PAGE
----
The perpetual scowl that now pinches Nate McMillan's face as he paces the sideline is perhaps the best indication that the Sonics' new coach has entered the excruciating second phase of his fast-forward NBA apprenticeship. He's fully immersed now, neck-deep in a swamp of intellectual agony, mulling tough decisions that bring iffy or slow-smoldering results.This is not to say that the honeymoon's over, because McMillan never got a honeymoon. It's more in keeping with the circumstances of his hiring to say that he inherited a truly disastrous situation that might have been less disastrous had he inherited it sooner. McMillan, after all, was already married to the organization. The lead job should have been his all along, from the moment George Karl was told to pack his bags. Replacing Karl with that maladapted honky extraordinaire Paul Westphal was Band-Aid policy at best. At worst, it was an insult to McMillan.

So the explosive play evinced by the Sonics subsequent to McMillan's elevation to head coach had more to do with relief than romance. And of all the lessons learned over the course of the last two weeks--with the Sonics dropping four straight and then clawing their way desperately back above .500--the most important is that relief is a short-lived goad to inspiration. With the dust of early-season disruptions all but settled, the Sonics' road out from the darkness of mediocrity to light has become, once again, as long and hard as it ever was--and McMillan's face shows it.

Consistency, in basketball, is not the last refuge of the unimaginative; it's the primary prerequisite of success. The regular season is an endless struggle against inconsistency--against myopia, random burn-out, and team disintegration. For a coach, it's also a constant battle against frustration. The game moves lickety-split, but plans and adjustments and new rotations aren't always so quick to take hold. It's as much a chess match as it is a point-race against the clock; and McMillan's intense frown is a signal that he's evolving into a long-term strategist as well as a dyspeptic malcontent. It's a good combination. McMillan is starting to get the furrowed, jowly, hang-dog mien of a Rudy Tomjanovich and a Jeff Van Gundy. This, then, is phase two. The war, as opposed to the battle.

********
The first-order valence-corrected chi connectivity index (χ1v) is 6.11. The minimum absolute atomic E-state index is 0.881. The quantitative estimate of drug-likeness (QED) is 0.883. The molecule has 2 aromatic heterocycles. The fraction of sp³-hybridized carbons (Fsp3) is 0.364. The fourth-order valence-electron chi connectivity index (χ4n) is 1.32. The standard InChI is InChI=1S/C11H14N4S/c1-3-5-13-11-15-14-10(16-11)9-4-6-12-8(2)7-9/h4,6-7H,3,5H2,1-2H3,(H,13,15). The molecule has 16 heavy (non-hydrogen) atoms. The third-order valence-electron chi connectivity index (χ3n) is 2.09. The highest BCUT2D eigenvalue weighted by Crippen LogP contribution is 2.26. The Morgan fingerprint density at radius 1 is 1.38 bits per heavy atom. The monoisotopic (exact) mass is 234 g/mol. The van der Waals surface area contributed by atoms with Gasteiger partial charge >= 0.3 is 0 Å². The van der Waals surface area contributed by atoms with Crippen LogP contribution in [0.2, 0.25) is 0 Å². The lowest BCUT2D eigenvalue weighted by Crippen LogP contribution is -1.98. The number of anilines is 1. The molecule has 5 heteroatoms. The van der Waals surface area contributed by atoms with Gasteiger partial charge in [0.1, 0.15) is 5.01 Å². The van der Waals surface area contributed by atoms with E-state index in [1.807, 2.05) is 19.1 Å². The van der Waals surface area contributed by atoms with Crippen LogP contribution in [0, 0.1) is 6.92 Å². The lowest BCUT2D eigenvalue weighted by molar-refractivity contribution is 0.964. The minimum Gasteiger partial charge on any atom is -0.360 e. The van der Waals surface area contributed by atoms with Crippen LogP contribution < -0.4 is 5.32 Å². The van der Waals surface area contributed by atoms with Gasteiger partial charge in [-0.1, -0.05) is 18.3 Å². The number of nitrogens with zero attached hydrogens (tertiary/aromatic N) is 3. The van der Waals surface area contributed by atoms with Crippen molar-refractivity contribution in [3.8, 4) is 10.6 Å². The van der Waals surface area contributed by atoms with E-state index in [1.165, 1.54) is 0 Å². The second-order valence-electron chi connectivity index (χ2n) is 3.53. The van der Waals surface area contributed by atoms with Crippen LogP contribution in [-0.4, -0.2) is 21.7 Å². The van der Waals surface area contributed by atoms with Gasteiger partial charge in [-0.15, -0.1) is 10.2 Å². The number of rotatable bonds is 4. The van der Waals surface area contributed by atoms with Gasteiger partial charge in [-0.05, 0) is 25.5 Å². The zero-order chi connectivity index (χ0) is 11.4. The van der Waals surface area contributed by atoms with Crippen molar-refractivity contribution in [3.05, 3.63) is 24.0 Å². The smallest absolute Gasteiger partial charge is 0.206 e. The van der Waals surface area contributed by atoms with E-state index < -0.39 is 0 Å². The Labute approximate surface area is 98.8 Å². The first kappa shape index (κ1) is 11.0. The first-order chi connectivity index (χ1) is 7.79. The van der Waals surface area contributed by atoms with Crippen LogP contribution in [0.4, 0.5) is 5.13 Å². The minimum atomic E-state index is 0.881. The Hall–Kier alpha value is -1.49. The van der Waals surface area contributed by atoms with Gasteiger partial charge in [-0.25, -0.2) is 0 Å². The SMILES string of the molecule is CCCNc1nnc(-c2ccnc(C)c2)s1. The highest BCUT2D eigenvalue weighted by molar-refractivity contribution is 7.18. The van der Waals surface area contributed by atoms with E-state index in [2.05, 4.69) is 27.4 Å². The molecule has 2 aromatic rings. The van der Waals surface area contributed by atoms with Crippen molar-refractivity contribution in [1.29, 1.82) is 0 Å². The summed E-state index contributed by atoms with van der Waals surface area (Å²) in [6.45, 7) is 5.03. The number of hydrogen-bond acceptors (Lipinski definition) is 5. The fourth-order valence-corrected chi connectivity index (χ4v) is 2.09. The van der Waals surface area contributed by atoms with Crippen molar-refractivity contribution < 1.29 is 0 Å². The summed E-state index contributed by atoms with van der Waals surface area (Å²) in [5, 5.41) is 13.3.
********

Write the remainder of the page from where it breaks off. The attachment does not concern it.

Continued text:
McMillan faced his toughest strategic challenge thus far after Gary Payton sustained an injury on December 30 against Charlotte. For the next four games--with Payton hobbling stubbornly but ineffectively up and down the court, stiffing jump shots and lagging on defense--the whole team foundered. With Payton gimped, both the offense and the defense collapsed in a flat-footed dance of desultory lassitude. McMillan flailed, hardly immune to the confusion. At times, he seemed barely able to contain his frustration. His rotations got funky; they seemed to take on a slightly punitive aspect, as struggling lineups were left in for over-long stretches and hot hands sat languishing on the bench. When persnickety comments and veiled accusations started blistering up on the sports pages, the feeling was just all too familiar: Jesus Christ, here we go again. Implosion.

Then McMillan executed the perfect move: He bumped Ruben Patterson into the starting slot previously held by forward Jelani McCoy (a guy who puts far more energy into making faces than making himself useful). This, more than anything else, proved decisive in yanking the Sonics out of their slump. Couple this with McMillan's willingness to cut back on Patrick Ewing's playing time, and you can see how he's beginning to double-focus: one eye on the immediate situation at hand, and one eye on far horizons. Scowling all the while.